Missouri Motorcycle Laws

While motorcycles are relatively inexpensive, convenient, and entertaining mode of transportation, they can result in a serious injury or death if used improperly. If you’re operating a motorcycle, it’s critical to follow all local, state, and federal laws as well as common sense safety precautions.

Use our guide from attorney Gonzalo Fernandez to understand Missouri motorcycle laws.

Motorcycle Licensing in Missouri 

Missouri law requires motorcycle operators to acquire a Class M motorcycle license or a driver’s license with an M endorsement to operate a motorcycle on public roadways. The license requires both a written knowledge test and an on-motorcycle skills test. Both exams test drivers’ understanding of road rules and safety procedures. 

If an applicant is under 15 ½, they may acquire an instructional permit by completing a motorcycle rider training course (MRTC) and pass the Class F and M vision, road sign, and written exams and have written permission from a parent or legal guardian. 

Riders over 16 but under 18 do not have to take a MRTC, but must pass the class M exam to obtain an instructional permit.

Motorcycle riders under 16 must follow the following restrictions:

  • Only ride during the daylight
  • Have no passengers 
  • Ride 50 miles from their home address
  • Operate the engine with a displacement lower than 250 cc

Riders under 18 must follow the graduate drivers license requirements.

Missouri Motorcycle Helmet Laws

In July 2020, Missouri Governor Mike Parson signed a law that waived the motorcycle helmet requirement for riders over the age of 26, which went into effect August 28, 2020. The law requires riders who don’t wear a helmet to have health insurance and does not apply to those with a permit. 

A year after the law passed, Missouri saw a 40% increase in motorcycle fatalities, with an 800% increase in year-over-years deaths for those not wearing a helmet.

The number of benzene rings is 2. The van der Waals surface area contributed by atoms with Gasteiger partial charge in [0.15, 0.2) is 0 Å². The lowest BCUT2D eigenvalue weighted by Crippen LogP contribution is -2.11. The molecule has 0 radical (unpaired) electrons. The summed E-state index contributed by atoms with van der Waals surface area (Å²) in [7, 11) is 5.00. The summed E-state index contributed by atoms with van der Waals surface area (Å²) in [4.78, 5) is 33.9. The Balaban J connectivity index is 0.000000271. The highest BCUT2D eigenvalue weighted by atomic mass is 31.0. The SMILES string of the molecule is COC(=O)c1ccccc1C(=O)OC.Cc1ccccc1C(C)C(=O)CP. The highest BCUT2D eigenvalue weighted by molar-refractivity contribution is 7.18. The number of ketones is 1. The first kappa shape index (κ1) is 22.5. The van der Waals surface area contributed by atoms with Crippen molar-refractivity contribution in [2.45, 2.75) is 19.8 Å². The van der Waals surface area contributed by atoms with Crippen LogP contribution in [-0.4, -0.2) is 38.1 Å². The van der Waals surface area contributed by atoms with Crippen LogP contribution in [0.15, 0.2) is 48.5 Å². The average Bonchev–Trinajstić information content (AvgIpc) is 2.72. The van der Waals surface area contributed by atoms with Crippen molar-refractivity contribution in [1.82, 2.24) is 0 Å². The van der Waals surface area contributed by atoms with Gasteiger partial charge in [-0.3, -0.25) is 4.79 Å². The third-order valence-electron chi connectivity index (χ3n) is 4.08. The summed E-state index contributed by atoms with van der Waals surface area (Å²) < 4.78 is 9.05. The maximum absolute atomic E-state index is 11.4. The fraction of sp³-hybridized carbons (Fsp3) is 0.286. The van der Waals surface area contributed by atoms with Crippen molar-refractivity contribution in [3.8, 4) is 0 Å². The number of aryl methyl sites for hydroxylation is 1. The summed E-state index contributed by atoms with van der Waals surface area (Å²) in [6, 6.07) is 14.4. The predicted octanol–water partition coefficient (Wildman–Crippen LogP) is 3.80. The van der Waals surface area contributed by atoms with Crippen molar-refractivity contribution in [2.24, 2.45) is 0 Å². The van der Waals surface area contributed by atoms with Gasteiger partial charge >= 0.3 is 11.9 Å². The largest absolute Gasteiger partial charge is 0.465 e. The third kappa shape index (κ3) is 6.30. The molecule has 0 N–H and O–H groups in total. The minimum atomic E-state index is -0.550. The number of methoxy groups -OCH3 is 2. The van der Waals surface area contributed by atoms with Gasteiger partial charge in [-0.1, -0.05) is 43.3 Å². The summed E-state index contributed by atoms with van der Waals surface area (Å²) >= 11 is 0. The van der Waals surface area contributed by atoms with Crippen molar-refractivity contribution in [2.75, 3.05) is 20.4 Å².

Therefore, it’s recommended that all riders continue to wear a helmet when operating a motorcycle. 

A helmet should:

  • Fit snugly
  • Meet DOT standards
  • Be damage-free

Other recommended gear includes:

  • Face and eye protection that’s secure and clear
  • Jacket and pants
  • Boots or sturdy shoes
  • Gloves

Rules of the Road

Like operating a vehicle, Missouri requires motorcycle drivers to follow a set of rules while riding on public roads.

Some guidelines include:

  • The motorcycle should have headlights/tail lights/break lights, front and rear breaks, turn signals, a horn, a two mirrors
  • Follow posted speed limits
  • Keep a safe distance from vehicles and other motorcycles
  • Signal to other drivers when changing lanes or turning
  • Avoid lane sharing
  • Reduce speed when approaching an intersection
  • Frequently use mirrors, including when you’re stopping or slowing down
  • Take extra precautions – including reducing speed and using high beams – when operating at night
  • Avoid quick stops and turns
  • Practice extra precautions on slick roads
  • Avoid texting while driving

Drinking and Operating a Motorcycle

Alcohol severely impacts a driver’s ability to operate a motorcycle, increasing the risk of injuring or killing yourself or others.

Missouri follows the same drinking and driving laws for motorcycle operators as vehicle drivers:

  • If you are under 21 and operate a motorcycle with a BAC over .020%, your license will be suspended or revoked
  • If you are over 21 and operate a motorcycle with a BAC over .08%, you could face a fine or license suspension

To keep yourself and others safe, do not drink alcohol and operate a motorcycle

Carrying Passengers and Cargo

The Missouri Department of Revenue advises that only experienced passengers should carry riders or heavy cargo.

Recommended tips for transporting loads include:

  • Fasten the load on a low part of the motorcycle, such as the saddle bag or forward
  • Distribute evenly to avoid imbalance
  • Secure the load tightly with elastic cords and stop your motorcycle occasionally to check it’s still secure 

Riding with passengers means the motorcycle will have a longer reaction time to slowing down and speeding up. Therefore, the following precautions should be taken:

  • Ride slower
  • Slow down earlier
  • Open up a larger buffer of space ahead and to the side

The Missouri State Highway Patrol offers its own guidance for riding a motorcycle with children.

Operating a motorcycle can be dangerous if common-sense precautions are not taken. Therefore, it’s recommended to wear a helmet, follow the rules of the road, and fully understand Missouri motorcycle laws.

Gonzalo Fernandez is a personal injury attorney based in St. Louis. He regularly uses his legal expertise to offer insight on events impacting Missourians. Recent media appearances include the St. Louis Post-Dispatch, CBS St. Louis, Fox 2, and KPLR 11. To speak to Gonzalo, call (314) 433-9131 or email gonz@stltriallawyers.com.

Other Guides to Missouri Laws: